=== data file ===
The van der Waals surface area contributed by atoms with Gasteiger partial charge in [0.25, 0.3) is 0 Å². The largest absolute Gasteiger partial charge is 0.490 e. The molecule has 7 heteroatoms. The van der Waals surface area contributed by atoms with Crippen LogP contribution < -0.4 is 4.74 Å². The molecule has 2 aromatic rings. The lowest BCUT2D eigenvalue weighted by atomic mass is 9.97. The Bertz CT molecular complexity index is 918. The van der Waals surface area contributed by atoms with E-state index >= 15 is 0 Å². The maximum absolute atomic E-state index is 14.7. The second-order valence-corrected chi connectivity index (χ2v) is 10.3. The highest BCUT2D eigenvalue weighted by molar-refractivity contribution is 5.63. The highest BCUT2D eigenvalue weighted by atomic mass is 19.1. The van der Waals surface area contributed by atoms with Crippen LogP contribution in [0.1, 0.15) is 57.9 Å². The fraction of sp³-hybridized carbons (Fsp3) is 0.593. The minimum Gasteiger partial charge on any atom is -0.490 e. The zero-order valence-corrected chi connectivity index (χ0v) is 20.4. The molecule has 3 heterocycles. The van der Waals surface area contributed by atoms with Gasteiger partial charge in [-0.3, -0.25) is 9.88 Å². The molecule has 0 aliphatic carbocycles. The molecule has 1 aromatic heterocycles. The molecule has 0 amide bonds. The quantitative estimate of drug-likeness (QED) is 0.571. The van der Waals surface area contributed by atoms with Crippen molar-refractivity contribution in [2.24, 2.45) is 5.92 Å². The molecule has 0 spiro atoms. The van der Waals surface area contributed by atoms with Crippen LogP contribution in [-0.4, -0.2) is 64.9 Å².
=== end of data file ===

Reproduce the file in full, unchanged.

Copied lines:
The van der Waals surface area contributed by atoms with Gasteiger partial charge in [0.25, 0.3) is 0 Å². The largest absolute Gasteiger partial charge is 0.490 e. The molecule has 7 heteroatoms. The van der Waals surface area contributed by atoms with Crippen LogP contribution < -0.4 is 4.74 Å². The molecule has 2 aromatic rings. The lowest BCUT2D eigenvalue weighted by atomic mass is 9.97. The Bertz CT molecular complexity index is 918. The van der Waals surface area contributed by atoms with E-state index >= 15 is 0 Å². The maximum absolute atomic E-state index is 14.7. The second-order valence-corrected chi connectivity index (χ2v) is 10.3. The highest BCUT2D eigenvalue weighted by molar-refractivity contribution is 5.63. The highest BCUT2D eigenvalue weighted by atomic mass is 19.1. The van der Waals surface area contributed by atoms with Crippen LogP contribution in [0.1, 0.15) is 57.9 Å². The fraction of sp³-hybridized carbons (Fsp3) is 0.593. The minimum Gasteiger partial charge on any atom is -0.490 e. The zero-order valence-corrected chi connectivity index (χ0v) is 20.4. The molecule has 3 heterocycles. The van der Waals surface area contributed by atoms with Gasteiger partial charge in [-0.3, -0.25) is 9.88 Å². The molecule has 0 aliphatic carbocycles. The molecule has 1 aromatic heterocycles. The molecule has 0 amide bonds. The quantitative estimate of drug-likeness (QED) is 0.571. The van der Waals surface area contributed by atoms with Crippen molar-refractivity contribution in [2.24, 2.45) is 5.92 Å². The molecule has 0 spiro atoms. The van der Waals surface area contributed by atoms with Crippen LogP contribution in [-0.4, -0.2) is 64.9 Å².